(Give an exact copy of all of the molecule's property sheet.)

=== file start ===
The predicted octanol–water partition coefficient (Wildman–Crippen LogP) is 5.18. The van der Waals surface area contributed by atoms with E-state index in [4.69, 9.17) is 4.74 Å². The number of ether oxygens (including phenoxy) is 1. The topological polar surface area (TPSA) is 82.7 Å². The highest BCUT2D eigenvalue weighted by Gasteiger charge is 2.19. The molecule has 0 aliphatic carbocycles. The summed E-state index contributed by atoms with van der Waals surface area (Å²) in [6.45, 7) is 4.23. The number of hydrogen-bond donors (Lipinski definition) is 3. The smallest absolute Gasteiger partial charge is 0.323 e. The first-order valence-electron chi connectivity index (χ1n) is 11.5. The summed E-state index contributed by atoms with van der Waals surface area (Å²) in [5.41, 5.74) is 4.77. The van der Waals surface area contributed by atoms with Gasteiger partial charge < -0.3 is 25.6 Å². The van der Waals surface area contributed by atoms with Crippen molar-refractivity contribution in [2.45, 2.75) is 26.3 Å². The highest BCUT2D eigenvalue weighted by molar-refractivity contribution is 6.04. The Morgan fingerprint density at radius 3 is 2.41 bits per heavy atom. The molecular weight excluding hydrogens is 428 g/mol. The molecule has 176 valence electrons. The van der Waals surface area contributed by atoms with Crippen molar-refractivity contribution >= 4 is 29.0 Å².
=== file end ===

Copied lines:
The predicted octanol–water partition coefficient (Wildman–Crippen LogP) is 5.18. The van der Waals surface area contributed by atoms with E-state index in [4.69, 9.17) is 4.74 Å². The number of ether oxygens (including phenoxy) is 1. The topological polar surface area (TPSA) is 82.7 Å². The highest BCUT2D eigenvalue weighted by Gasteiger charge is 2.19. The molecule has 0 aliphatic carbocycles. The summed E-state index contributed by atoms with van der Waals surface area (Å²) in [6.45, 7) is 4.23. The number of hydrogen-bond donors (Lipinski definition) is 3. The smallest absolute Gasteiger partial charge is 0.323 e. The first-order valence-electron chi connectivity index (χ1n) is 11.5. The summed E-state index contributed by atoms with van der Waals surface area (Å²) in [5.41, 5.74) is 4.77. The van der Waals surface area contributed by atoms with Gasteiger partial charge < -0.3 is 25.6 Å². The van der Waals surface area contributed by atoms with Crippen molar-refractivity contribution in [2.45, 2.75) is 26.3 Å². The highest BCUT2D eigenvalue weighted by molar-refractivity contribution is 6.04. The Morgan fingerprint density at radius 3 is 2.41 bits per heavy atom. The molecular weight excluding hydrogens is 428 g/mol. The molecule has 176 valence electrons. The van der Waals surface area contributed by atoms with Crippen molar-refractivity contribution >= 4 is 29.0 Å².